Docket No. 2429.
July 28, 1939.
APPEAL from a judgment of the Superior Court of Los Angeles County. Frank G. Swain, Judge. Reversed.
The facts are stated in the opinion of the court.
R.J. Welch, Jr., and H.M. Dougherty for Appellant.
Nichols, Cooper Hickson, A.L. Hickson and Homan Warner for Respondents.
This is an action to quiet title to two parcels of real property, one in Los Angeles County and one in San Bernardino County. Plaintiffs had judgment and defendant has appealed.
Dr. Hanna Scott Turner, a resident of Los Angeles County, died testate on May 7, 1937. Celia Stoneman and Pearl H. Fritz, nieces of deceased, were appointed and qualified as administratrices of her estate with the will annexed. Celia Stoneman instituted this action as administratrix to quiet the title of the estate in the two parcels of real estate. She joined as plaintiff in her individual capacity to quiet her title, subject to administration and as a devisee under the will of deceased, in the Los Angeles County property. Mrs. Fritz was named in the will as the residuary legatee.
Defendant denied plaintiffs' title and asserted title in herself under two deeds from deceased, true copies of which were attached to her answer and made a part of it by reference. No affidavit denying the genuineness and due execution of these deeds was ever filed.
Over defendant's objections the trial judge permitted plaintiffs to introduce evidence attacking the delivery of the deeds to defendant. Upon such evidence he found there had been no legal delivery of the deeds to defendant.
 Defendant urges there was no jurisdiction in the Superior Court of Los Angeles County to try the title to the San Bernardino County property regardless of the fact that one parcel of the property in controversy was situated in Los Angeles County. There is no merit in this contention. (Sec. 5, art. VI, Const.; sec. 392, Code Civ. Proc.; Murphy v. Superior Court, 138 Cal. 69 [ 70 P. 1070]; Kent v. Williams, 146 Cal. 3 [ 79 P. 527]; Middlecoff v. Cronise, 155 Cal. 185 [ 100 P. 232, 17 Ann. Cas. 1159]; Pacific Gas Elec. Co. v. Scott, 10 Cal. (2d) 581 [ 75 P.2d 1054]; Young v. Young Holdings Corp., 27 Cal.App. (2d) 129 [ 80 P.2d 723].)
 It is well established that where a copy of a writing, relied upon as a defense, is set forth in, or attached to, an answer, and plaintiff fails to file an affidavit denying its genuineness and due execution as required by section 448 of the Code of Civil Procedure, those facts are deemed admitted and need not be proved by defendant. The genuineness and due execution that are admitted include these facts: that the copy is a true copy of the original instrument which is a genuine document, signed by the party whose signature it bears, and that it was delivered in the manner prescribed by law. The cases hereinafter cited support this rule. It has been held that by the failure to file the affidavit it is also admitted that the instrument was acknowledged in the manner required by law even in the face of a defective certificate of acknowledgment attached to it. ( Cordano v. Wright, 159 Cal. 610 [ 115 P. 227, Ann. Cas. 1912C, 1044].)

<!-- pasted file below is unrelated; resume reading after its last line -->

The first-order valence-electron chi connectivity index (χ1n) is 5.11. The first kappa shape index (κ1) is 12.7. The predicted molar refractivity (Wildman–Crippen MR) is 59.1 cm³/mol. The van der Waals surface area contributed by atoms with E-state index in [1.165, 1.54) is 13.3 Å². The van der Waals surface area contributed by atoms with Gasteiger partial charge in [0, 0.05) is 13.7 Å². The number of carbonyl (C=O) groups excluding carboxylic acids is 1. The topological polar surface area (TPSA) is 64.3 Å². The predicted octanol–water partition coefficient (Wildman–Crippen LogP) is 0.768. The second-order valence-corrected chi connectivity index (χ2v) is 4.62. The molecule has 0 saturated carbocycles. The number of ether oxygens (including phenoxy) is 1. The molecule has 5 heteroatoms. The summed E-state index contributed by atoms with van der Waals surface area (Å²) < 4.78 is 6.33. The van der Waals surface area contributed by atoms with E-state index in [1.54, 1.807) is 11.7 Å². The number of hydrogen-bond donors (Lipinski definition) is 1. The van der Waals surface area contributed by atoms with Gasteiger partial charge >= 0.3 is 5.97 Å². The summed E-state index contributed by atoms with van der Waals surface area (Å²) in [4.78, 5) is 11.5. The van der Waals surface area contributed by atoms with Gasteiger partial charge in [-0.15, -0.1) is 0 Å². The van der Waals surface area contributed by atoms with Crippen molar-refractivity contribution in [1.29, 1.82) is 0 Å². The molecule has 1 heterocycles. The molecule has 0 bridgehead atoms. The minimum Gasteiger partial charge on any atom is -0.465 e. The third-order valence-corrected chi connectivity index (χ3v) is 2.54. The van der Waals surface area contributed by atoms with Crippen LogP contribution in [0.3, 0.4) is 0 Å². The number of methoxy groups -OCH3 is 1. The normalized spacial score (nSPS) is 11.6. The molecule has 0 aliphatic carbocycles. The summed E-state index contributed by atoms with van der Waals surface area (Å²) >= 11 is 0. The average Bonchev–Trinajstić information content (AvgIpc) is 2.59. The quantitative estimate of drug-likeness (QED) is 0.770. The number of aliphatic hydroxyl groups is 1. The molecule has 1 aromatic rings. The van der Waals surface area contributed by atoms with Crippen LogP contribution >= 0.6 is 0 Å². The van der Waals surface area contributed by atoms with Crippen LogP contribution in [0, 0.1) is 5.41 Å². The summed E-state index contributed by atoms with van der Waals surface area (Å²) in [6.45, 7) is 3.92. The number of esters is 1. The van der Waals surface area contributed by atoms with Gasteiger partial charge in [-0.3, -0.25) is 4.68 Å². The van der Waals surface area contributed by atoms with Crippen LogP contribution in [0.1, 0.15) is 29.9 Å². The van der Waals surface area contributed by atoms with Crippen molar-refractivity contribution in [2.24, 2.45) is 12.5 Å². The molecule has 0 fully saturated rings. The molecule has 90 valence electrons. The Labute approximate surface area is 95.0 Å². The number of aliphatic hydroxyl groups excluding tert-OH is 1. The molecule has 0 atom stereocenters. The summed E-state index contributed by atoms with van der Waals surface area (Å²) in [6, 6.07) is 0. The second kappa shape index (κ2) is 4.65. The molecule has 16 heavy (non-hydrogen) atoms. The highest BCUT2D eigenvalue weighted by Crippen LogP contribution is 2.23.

The difference between the parties before us arises largely from the factual applications to be made to the foregoing rules. Plaintiffs maintain that it is only when a plaintiff's name is subscribed to the instrument set forth in or attached to the answer, and relied upon as a defense, that its genuineness and due execution are admitted by the failure to file the affidavit; that there is no such admission when the instrument is not signed by the plaintiff. Defendant maintains, on the contrary, that the affidavit must be filed in any case where the plaintiff expects to dispute the genuineness or due execution of such a document relied upon in defense of the action.
The trial judge adopted the theory of plaintiffs and, over repeated objections, admitted evidence to dispute the delivery of the deeds. Plaintiffs cite the following authorities as supporting these rulings of the trial judge: Heath v. Lent, 1 Cal. 410; Marx v. Raley Co., 6 Cal.App. 479 [ 92 P. 519]; Krug v. Warden, 57 Cal.App. 563 [ 207 P. 696]; Miller v. Price, 103 Cal.App. 650 [ 284 P. 1035]; City of Los Angeles v. Watterson, 8 Cal.App. (2d) 331 [ 48 P.2d 87].
The case of Heath v. Lent, supra, was decided under a statute which provided as follows: